For each of these methods, the user can either pass or fail the authentication. Once the determination has been made, each method follows this procedure. Step 1 through Step 3 follows a successful authentication; Step 4 follows both successful and failed authentication.
Access Manager confirms whether the authenticated user(s) is defined in the Directory Server data store and whether the profile is active.
The User Profile attribute in the Core Authentication module can be defined as Required, Dynamic, Dynamic with User Alias, or Ignored. Following a successful authentication, Access Manager confirms whether the authenticated user(s) is defined in the Directory Server data store and, if the User Profile value is Required, confirms that the profile is active. (This is the default case.) If the User Profile is Dynamically Configured, the Authentication Service will create the user profile in the Directory Server data store. If the User Profile is set to Ignore, the user validation will not be done.
Execution of the Authentication Post Processing SPI is accomplished.
The Core Authentication module contains an Authentication Post Processing Class attribute which may contain the authentication post-processing class name as its value. AMPostAuthProcessInterface is the post-processing interface. It can be executed on either successful or failed authentication or on logout.
The following properties are added to, or updated in, the session token and the user’s session is activated.
realm. This is the DN of the realm to which the user belongs.
Principal. This is the DN of the user.
Principals. This is a list of names to which the user has authenticated. (This property may have more then one value defined as a pipe separated list.)
UserId. This is the user’s DN as returned by the module, or in the case of modules other than LDAP or Membership, the user name. (All Principals must map to the same user. The UserID is the user DN to which they map.)
This property may be a non-DN value.
UserToken. This is a user name. (All Principals must map to the same user. The UserToken is the user name to which they map.)
Host. This is the host name or IP address for the client.
authLevel. This is the highest level to which the user has authenticated.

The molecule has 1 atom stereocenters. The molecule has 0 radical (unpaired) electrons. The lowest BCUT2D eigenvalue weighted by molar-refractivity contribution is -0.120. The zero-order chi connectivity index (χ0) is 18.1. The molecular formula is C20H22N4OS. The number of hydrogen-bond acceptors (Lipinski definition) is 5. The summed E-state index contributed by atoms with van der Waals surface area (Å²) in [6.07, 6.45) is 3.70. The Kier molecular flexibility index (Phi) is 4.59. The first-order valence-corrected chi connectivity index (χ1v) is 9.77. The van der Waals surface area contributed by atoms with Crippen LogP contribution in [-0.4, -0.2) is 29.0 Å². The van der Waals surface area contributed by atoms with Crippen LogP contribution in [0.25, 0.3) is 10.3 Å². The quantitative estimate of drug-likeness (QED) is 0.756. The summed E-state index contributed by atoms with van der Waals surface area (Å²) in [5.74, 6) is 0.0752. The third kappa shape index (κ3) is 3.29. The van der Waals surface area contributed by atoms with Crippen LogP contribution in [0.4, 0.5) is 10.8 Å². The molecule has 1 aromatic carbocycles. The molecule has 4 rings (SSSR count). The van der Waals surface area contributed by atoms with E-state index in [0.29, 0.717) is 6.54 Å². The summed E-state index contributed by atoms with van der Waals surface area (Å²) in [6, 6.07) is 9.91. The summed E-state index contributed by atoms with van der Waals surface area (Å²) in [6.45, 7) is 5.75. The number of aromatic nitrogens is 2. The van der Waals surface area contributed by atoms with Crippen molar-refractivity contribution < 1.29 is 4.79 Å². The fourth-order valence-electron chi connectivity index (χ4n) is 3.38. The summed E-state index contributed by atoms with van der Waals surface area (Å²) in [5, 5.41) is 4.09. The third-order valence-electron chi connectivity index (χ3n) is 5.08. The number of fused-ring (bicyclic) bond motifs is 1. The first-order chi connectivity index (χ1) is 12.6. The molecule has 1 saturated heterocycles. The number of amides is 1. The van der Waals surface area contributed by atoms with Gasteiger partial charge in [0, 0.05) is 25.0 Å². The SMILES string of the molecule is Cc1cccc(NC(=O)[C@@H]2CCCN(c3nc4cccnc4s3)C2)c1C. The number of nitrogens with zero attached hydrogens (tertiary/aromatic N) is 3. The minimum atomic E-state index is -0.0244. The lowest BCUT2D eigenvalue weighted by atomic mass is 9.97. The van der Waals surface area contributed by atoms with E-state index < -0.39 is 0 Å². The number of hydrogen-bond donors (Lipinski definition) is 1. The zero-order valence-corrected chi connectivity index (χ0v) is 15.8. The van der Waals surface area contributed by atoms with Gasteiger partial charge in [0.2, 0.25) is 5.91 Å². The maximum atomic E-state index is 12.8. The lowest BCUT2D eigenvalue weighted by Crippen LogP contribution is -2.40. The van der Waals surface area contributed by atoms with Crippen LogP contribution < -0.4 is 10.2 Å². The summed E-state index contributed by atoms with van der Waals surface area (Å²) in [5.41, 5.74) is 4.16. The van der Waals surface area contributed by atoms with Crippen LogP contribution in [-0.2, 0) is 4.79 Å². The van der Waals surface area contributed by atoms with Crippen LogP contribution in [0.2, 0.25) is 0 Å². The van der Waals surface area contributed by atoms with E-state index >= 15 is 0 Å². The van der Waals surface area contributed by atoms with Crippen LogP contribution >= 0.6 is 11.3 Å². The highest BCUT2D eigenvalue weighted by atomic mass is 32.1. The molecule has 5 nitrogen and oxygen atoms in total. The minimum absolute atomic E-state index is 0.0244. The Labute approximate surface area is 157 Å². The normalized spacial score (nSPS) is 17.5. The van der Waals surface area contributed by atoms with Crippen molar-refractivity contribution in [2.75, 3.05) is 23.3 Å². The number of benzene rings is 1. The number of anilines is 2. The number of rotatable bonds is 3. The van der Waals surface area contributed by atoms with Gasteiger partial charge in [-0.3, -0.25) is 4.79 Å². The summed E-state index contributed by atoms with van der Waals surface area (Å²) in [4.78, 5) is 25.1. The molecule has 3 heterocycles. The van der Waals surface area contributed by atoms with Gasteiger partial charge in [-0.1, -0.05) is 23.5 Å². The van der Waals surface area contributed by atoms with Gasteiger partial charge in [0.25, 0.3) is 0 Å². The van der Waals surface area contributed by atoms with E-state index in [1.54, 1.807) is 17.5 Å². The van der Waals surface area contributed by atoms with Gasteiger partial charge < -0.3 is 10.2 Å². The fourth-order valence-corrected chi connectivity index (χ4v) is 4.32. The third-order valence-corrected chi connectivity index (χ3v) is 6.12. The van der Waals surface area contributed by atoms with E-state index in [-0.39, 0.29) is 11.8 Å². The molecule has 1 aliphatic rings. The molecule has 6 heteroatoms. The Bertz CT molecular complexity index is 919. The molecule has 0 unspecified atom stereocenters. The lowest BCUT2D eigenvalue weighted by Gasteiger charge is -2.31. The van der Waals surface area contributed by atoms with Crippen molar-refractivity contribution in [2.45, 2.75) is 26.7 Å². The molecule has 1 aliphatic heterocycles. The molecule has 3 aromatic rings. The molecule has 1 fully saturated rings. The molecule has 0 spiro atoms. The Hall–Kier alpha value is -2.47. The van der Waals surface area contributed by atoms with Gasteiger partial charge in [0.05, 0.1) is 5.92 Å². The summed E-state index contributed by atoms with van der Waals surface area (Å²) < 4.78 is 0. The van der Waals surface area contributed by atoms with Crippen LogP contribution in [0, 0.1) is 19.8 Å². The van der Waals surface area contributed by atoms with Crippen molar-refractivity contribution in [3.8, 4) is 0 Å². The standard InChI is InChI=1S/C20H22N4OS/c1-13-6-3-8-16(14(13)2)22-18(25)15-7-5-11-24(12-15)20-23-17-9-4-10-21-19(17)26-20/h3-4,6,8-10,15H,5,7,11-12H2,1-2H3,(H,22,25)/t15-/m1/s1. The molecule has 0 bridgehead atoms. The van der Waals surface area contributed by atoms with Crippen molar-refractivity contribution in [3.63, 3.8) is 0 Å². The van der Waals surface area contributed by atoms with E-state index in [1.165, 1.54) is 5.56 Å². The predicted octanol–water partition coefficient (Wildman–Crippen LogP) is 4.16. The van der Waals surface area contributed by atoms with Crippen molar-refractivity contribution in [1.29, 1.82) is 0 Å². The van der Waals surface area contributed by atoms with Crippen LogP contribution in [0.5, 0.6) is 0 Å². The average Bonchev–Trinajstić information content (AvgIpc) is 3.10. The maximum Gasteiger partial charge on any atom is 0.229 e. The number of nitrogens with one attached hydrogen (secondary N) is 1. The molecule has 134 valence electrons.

AuthType. This is a pipe separated list of authentication modules to which the user has authenticated (for example, module1|module2|module3).
clientType. This is the device type of the client browser.
Locale. This is the locale of the client.
CharSet. This is the determined character set for the client.
Role. Applicable for role-based authentication only, this is the role to which the user belongs.
Service. Applicable for service-based authentication only, this is the service to which the user belongs.
Access Manager looks for information on where to redirect the user after either a successful or failed authentication.
URL redirection can be to either an Access Manager page or a URL. The redirection is based on an order of precedence in which Access Manager looks for redirection based on the authentication method and whether the authentication has been successful or has failed. This order is detailed in the URL redirection portions of the following authentication methods sections.
In the Authentication Configuration service, you can assign URL redirection for successful or unsuccessful authentication. The URLs, themselves, are defined in the Login Success URL and Login Failure URL attributes in this service. In order to enable URL redirection, you must add the Authentication Configuration service to your realm to make it available to configure for a role, realm, or user. Make sure that you add an authentication module, such as LDAP - REQUIRED, when adding the Authentication Configuration service.